Joseph Valachi

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Joe Valachi
Joe Valachi.jpg
Born (1903-09-22)September 22, 1903
East Harlem, New York, USA
Died April 3, 1971(1971-04-03) (aged 67)
El Paso, Texas, USA
Other names "Anthony Sorge", "Charles Charbano", "Joe Cargo"
Known for First Mafia member to publicly acknowledge the existence of the Mafia

Joseph Michael "Joe Cargo" Valachi (September 22, 1903 – April 3, 1971), Italian American, also known as "Charles Charbano" and "Anthony Sorge" was the first Mafia member to publicly acknowledge the existence of the Mafia.

He is also the person who made Cosa Nostra (meaning "Our Thing") a household name.[1]


Joseph Valachi was born in the East Harlem section of New York City on September 22, 1903.[2] He came from an impoverished Italian immigrant family with a drunken, violent father. Valachi later blamed his background for his turn to organized crime.[2][3]

Valachi's criminal career began with a small gang known as "The Minutemen," so-called for carrying out smash and grab burglaries and escaping within a minute. Valachi was the driver for this band, and his ability to make a quick getaway earned him a reputation as a rising star in the underworld.[4]

In 1921, Valachi was arrested on grand larceny charges. In 1923 Valachi was arrested in the aftermath of a botched robbery; he subsequently pleaded guilty to attempted burglary and was sentenced to 18 months' imprisonment.[4] He was released after nine months and, having been replaced with a new driver, created a new burglary gang.[5]

In the early 1930s, through mob contact Dominick "The Gap" Petrilli, Valachi was introduced to the Cosa Nostra or Mafia, and soon became a soldier in the Reina Family (now known as the Lucchese Family) during the height of the Castellammarese War. Valachi fought on the side of Salvatore Maranzano, which eventually defeated the faction headed by rival Joe Masseria. After Masseria's murder, Valachi became a bodyguard for Maranzano. However, this position was short-lived, as Maranzano himself was murdered in 1931. Valachi then became a soldier in the family headed by Lucky Luciano (eventually known as the Genovese Family), in the crew headed by Anthony "Tony Bender" Strollo. Valachi remained in this position until the time he became an informer.

He was the son-in-law of Gaetano Reina, having married Reina's oldest daughter Mildred in July 1932, over the objections of her mother, brother, and uncles.

Federal testimony[edit]

In October 1963, Valachi testified before Arkansas Senator John L. McClellan's Permanent Subcommittee on Investigations of the U.S. Senate Committee on Government Operations that the Mafia did exist.[6][7]

Valachi's motivations for becoming an informer have been the subject of some debate. Valachi claimed to be testifying as a public service and to expose a powerful criminal organization that he blamed for ruining his life, but it is also possible he was hoping for government protection as part of a plea bargain in which he was sentenced to life imprisonment, avoiding the death penalty for a murder he committed in prison on June 22, 1962. While in prison, Valachi feared that mob boss Vito Genovese had ordered his death as a traitor. Using a pipe left near some construction work, he bludgeoned to death an inmate whom he mistook for Joseph DiPalermo, a Mafia member he believed was commissioned to kill him. (Valachi and Genovese were both serving sentences for heroin trafficking.[8]) After time with FBI handlers, Valachi came forward with a story of Genovese giving him a kiss on the cheek, which he took as a "kiss of death".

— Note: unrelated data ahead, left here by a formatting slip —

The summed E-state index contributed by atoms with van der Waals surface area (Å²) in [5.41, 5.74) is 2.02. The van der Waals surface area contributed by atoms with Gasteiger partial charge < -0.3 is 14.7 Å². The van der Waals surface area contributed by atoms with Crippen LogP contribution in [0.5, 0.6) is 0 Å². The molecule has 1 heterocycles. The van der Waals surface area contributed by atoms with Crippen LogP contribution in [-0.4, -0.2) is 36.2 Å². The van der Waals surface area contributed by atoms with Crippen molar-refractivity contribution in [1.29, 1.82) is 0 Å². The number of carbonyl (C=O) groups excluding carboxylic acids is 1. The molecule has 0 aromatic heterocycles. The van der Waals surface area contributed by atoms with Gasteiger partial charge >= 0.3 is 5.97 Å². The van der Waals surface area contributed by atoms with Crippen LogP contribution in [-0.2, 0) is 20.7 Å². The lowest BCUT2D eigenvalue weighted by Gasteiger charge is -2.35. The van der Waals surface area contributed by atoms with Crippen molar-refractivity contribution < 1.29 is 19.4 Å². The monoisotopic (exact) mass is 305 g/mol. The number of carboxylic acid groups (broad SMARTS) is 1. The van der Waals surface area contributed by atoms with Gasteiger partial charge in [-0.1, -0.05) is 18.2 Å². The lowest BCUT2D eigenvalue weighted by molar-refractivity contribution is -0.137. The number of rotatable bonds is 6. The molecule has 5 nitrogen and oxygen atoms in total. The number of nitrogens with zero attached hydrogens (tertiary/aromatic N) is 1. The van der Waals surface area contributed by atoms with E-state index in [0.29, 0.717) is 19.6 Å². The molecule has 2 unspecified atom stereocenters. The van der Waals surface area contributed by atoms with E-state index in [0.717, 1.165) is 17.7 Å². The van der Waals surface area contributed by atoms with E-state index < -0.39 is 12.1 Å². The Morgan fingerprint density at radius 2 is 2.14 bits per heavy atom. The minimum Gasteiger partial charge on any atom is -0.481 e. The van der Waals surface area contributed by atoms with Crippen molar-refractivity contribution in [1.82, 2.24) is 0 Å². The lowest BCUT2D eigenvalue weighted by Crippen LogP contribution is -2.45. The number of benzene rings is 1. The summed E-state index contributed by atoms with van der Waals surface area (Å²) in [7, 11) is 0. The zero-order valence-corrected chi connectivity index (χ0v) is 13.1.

Although Valachi's disclosures never led directly to the prosecution of many Mafia leaders, he was able to provide many details of its history, operations and rituals, aiding in the solution of several unsolved murders, as well as naming many members and the major crime families. His testimony, which was broadcast on radio and television and published in newspapers, was devastating for the mob, still reeling from the November 14, 1957 Apalachin Meeting, where state police had accidentally discovered several Mafia bosses from all over the United States meeting at the Apalachin home of mobster Joseph Barbara. Following Valachi's testimony, the mob was no longer invisible to the public.

After the U.S. Department of Justice first encouraged and then blocked publication of Valachi's memoirs, a biography heavily influenced by those memoirs and by interviews with Valachi was written by journalist Peter Maas and published in 1968 as The Valachi Papers,[9] forming the basis for a later movie of the same title starring Charles Bronson in the title role.


On April 3, 1971, Valachi died of a heart attack at Federal Correctional Institution, La Tuna in Texas, having outlived Vito Genovese by two years. The $100,000 bounty, placed on Valachi by Genovese, went uncollected.

Cultural reference[edit]

In his director's commentary on The Godfather Part II, Francis Ford Coppola mentioned that the scenes that depicted the senate committee interrogation of Michael Corleone and Frank Pentangeli are based on the Valachi Federal hearings, where Frank Pentangeli is a sort of Valachi figure.[10]

See also[edit]


  1. ^ "Their Thing, Time, August 16, 1963". Retrieved 2014-08-14. 
  2. ^ a b Maas, Peter (1986). The Valachi Papers. New York: Pocket Books. pp. 35–36. ISBN 0-671-63173-X. 
  3. ^ Maas, p. 16
  4. ^ a b Maas, pp. 38-42
  5. ^ Maas, pp. 42-43
  6. ^ Killers in Prison, Time, October 4, 1963
  7. ^ "The Smell of It", Time, October 11, 1963
  8. ^ Jerry Capeci. (2002) "The Complete Idiot's Guide to the Mafia", Alpha Books. p. 200. ISBN 0-02-864225-2
  9. ^ His Life and Crimes, Time, January 17, 1969
  10. ^ The Godfather Part Two, Director commentary

External links[edit]